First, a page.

• Persuasion Tactics: 
    • Collaboration: You need to work with your subordinates, not at them, in order to get them to enthusiastically support your requests. You collaborate with team members, rather than using authority. You don’t need to overuse that power. The relationship based on the trust is a key for the collaboration.
    • Communication/Honesty: You should facilitate communication and be very honest to your people.
    • Improving Persuasive Skills: Appeal to the subject’s self-interest: You make it sure that what you need align with their best interests.
    • Present strong evidence to support your views/positions: You do intensive research and show the team members an idea that will likely work.
    • Establish credibility: You’re more likely to persuade your subordinates when trust and respect you. You promise to take the blame if it does not go well. This leads you to build up the trust and respect you’re your subordinates.
    • Make your objectives clear: You should get your team understand what you are doing and why are why you are doing that.

Other key factors:
Decision making is a collective effort: As a leader, you have to be honest to your team members. If you found you made a wrong decision, you would change the decision. There is nothing wrong with admitting a mistake.

Employee Communication is a 2-Way Street

The most frequent criticism of management, in every 360 survey we’ve done (and seen on a national basis) is
“I don’t get enough feedback from my boss.”
– or –
“My boss(es) is/are not good at communicating.”

I believe that communication is the crucial component in managing people.

And I agree that most managers and leaders don’t do a good job at communication.

One of the best bosses I ever had was the Training Manager at a large company. He trained me when I started years before. I eventually became a trainer. Chris spent time watching me train and really left me alone. But I had no idea what he though of my performance.

I finally asked him what he thought, and he said, “You’re the best trainer I have, and one of the best I’ve ever seen.”

That was flattering, but I asked him for his suggestions for improvement, and he gave me a few which really helped me.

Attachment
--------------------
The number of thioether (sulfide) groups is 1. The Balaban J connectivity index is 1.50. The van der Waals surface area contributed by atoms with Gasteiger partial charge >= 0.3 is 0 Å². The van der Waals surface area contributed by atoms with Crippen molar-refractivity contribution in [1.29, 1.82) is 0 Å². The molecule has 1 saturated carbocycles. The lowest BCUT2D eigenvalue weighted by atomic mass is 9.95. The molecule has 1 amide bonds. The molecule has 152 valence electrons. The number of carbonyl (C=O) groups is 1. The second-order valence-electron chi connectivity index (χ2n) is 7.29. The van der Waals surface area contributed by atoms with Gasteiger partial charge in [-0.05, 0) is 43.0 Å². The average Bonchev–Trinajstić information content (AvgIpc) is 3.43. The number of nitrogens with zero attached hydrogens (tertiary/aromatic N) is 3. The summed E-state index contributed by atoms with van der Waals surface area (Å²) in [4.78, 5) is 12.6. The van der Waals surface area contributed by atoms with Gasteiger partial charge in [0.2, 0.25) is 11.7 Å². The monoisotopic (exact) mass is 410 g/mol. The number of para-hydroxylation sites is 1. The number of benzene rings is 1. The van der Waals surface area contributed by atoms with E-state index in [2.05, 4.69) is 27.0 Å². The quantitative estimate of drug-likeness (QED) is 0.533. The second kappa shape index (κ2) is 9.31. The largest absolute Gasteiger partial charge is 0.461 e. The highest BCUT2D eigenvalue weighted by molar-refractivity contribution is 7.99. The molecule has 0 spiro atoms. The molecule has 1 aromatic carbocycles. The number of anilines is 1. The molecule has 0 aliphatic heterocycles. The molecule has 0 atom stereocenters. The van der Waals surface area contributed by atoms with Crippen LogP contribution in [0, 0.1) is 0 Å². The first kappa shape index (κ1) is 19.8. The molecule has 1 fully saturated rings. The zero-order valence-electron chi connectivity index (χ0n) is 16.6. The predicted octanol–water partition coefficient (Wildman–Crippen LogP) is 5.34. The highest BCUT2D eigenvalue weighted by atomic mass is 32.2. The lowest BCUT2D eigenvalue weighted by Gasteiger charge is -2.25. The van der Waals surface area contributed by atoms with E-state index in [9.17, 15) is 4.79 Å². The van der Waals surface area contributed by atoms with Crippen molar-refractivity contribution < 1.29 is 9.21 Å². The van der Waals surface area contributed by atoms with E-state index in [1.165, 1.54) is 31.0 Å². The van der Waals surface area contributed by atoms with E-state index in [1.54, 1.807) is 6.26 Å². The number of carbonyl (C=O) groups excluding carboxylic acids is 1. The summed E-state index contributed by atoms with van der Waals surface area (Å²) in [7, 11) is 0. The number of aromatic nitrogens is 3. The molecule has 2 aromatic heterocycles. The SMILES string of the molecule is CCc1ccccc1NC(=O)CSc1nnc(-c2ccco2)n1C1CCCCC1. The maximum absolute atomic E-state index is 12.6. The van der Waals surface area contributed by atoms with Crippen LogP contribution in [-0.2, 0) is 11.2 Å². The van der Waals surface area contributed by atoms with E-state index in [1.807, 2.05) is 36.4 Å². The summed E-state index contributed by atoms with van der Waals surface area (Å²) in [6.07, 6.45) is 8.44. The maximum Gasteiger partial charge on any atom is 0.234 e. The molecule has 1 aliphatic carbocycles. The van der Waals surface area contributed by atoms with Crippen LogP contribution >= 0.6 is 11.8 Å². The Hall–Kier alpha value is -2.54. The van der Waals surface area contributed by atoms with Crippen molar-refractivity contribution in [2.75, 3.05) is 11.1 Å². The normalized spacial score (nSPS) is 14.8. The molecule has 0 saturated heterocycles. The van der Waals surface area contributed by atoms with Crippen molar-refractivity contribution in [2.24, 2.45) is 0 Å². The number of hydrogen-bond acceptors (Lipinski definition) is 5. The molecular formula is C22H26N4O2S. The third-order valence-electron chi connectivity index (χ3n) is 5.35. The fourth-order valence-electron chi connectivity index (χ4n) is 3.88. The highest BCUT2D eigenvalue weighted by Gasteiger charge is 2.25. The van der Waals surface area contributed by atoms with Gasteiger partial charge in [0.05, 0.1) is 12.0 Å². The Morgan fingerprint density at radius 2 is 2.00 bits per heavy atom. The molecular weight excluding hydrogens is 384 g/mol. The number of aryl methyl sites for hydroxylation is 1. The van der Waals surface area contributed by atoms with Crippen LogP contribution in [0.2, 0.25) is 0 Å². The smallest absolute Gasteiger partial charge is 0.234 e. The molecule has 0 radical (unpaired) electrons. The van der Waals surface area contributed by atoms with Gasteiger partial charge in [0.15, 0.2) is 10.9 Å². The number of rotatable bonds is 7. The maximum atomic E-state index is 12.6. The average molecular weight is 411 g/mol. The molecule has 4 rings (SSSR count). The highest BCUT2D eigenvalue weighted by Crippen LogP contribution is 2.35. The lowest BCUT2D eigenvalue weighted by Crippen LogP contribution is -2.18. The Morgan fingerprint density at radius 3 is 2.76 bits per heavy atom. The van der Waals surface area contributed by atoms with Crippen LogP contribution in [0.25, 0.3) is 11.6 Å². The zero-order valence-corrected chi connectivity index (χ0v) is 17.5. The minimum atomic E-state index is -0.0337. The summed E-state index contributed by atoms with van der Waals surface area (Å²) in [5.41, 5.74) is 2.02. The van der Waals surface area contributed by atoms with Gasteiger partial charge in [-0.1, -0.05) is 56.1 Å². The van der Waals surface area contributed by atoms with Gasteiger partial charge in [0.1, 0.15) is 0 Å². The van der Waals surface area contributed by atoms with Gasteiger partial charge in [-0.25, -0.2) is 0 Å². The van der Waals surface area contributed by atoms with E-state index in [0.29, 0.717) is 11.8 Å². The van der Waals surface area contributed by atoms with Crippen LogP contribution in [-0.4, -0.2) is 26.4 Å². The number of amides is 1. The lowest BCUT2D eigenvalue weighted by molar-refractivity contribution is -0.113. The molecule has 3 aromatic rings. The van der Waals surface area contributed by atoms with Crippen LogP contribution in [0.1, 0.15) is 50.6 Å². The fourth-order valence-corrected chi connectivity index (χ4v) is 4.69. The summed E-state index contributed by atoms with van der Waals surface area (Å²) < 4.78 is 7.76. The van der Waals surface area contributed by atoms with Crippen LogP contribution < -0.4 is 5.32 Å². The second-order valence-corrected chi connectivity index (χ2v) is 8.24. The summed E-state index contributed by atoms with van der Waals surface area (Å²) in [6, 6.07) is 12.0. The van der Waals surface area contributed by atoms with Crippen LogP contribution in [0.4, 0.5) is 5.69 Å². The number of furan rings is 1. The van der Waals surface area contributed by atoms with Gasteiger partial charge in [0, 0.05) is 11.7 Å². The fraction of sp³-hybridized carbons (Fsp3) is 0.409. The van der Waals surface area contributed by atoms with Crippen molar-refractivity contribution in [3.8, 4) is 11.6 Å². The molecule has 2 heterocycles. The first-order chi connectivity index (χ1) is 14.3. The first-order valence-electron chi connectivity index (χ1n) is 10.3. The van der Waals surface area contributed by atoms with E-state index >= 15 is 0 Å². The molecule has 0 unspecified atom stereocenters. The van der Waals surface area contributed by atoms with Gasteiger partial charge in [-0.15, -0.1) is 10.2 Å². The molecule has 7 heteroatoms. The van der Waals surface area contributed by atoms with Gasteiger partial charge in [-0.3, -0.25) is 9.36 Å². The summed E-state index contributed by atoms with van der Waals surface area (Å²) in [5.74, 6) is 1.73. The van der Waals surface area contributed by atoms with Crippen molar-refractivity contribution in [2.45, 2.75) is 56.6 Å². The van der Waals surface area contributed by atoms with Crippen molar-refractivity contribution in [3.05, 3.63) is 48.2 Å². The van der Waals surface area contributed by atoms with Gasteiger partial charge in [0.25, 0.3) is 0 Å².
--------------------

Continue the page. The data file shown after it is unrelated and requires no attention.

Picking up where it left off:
Chris told me his attitude was “If you’re doing well, I don’t need to talk to you.”

His mistake, which he corrected after this conversation, was that I didn’t know what he thought of my performance.

Implicit in the failure of managers to properly communicate is the failure of employees to “manage up”. Managers cannot simply divine, through ESP, what an employee wants and needs; it’s equally incumbent upon employees to ask and tell their manager what they’re looking for as well.

A good manager will always welcome the chance to find out what their employees need.

So – if you’re an employee who’s unhappy with the lack of feedback, or feels that communication is poor – make sure to ask your boss! You’ll be surprised that your boss didn’t know that was an issue, and the best bosses will take your information and be able to transform your employment experience.

Management & Leadership Trends 2nd Half 2009

Last week, I gave a presentation in Las Vegas on what I perceive to be the significant trends for managers and leaders during the last half of this year – check it out!

Even More Questions To Ask Your Boss

The most important component of management is the ability to communicate.

But communication goes both ways. A manager can’t inherently know what an employee wants. Good managers ask – and good employees proactively manage up by asking what their boss wants.

In April 2008, we wrote about great questions to ask your boss, and it remains the most visited article in the history of this blog.

Here are some more questions, courtesy of Caroline Ceniza-Levine via CareerBuilder.com: